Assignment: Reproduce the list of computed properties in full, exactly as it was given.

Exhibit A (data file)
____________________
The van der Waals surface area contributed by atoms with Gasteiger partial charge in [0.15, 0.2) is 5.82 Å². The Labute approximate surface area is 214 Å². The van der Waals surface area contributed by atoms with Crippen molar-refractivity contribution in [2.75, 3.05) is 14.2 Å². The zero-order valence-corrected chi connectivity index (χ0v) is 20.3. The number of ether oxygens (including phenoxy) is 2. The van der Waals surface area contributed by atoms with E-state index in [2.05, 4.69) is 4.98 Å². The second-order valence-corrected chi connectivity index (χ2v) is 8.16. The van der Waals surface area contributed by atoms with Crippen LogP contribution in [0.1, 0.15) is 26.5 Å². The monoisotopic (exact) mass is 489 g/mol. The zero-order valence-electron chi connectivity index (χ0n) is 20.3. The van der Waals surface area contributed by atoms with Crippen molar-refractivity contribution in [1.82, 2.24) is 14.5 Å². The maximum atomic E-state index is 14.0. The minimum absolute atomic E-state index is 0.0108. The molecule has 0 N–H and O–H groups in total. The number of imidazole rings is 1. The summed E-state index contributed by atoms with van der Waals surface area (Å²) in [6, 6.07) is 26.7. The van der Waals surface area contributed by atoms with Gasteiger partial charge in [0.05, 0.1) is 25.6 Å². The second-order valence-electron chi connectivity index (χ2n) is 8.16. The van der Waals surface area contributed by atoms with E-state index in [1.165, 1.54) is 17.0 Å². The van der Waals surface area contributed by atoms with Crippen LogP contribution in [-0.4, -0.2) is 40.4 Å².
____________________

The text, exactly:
The van der Waals surface area contributed by atoms with Gasteiger partial charge in [0.15, 0.2) is 5.82 Å². The Labute approximate surface area is 214 Å². The van der Waals surface area contributed by atoms with Crippen molar-refractivity contribution in [2.75, 3.05) is 14.2 Å². The zero-order valence-corrected chi connectivity index (χ0v) is 20.3. The number of ether oxygens (including phenoxy) is 2. The van der Waals surface area contributed by atoms with E-state index in [2.05, 4.69) is 4.98 Å². The second-order valence-corrected chi connectivity index (χ2v) is 8.16. The van der Waals surface area contributed by atoms with Crippen LogP contribution in [0.1, 0.15) is 26.5 Å². The monoisotopic (exact) mass is 489 g/mol. The zero-order valence-electron chi connectivity index (χ0n) is 20.3. The van der Waals surface area contributed by atoms with Crippen molar-refractivity contribution in [1.82, 2.24) is 14.5 Å². The maximum atomic E-state index is 14.0. The minimum absolute atomic E-state index is 0.0108. The molecule has 0 N–H and O–H groups in total. The number of imidazole rings is 1. The summed E-state index contributed by atoms with van der Waals surface area (Å²) in [6, 6.07) is 26.7. The van der Waals surface area contributed by atoms with Gasteiger partial charge in [0.05, 0.1) is 25.6 Å². The second-order valence-electron chi connectivity index (χ2n) is 8.16. The van der Waals surface area contributed by atoms with E-state index in [1.165, 1.54) is 17.0 Å². The van der Waals surface area contributed by atoms with Crippen LogP contribution in [-0.4, -0.2) is 40.4 Å².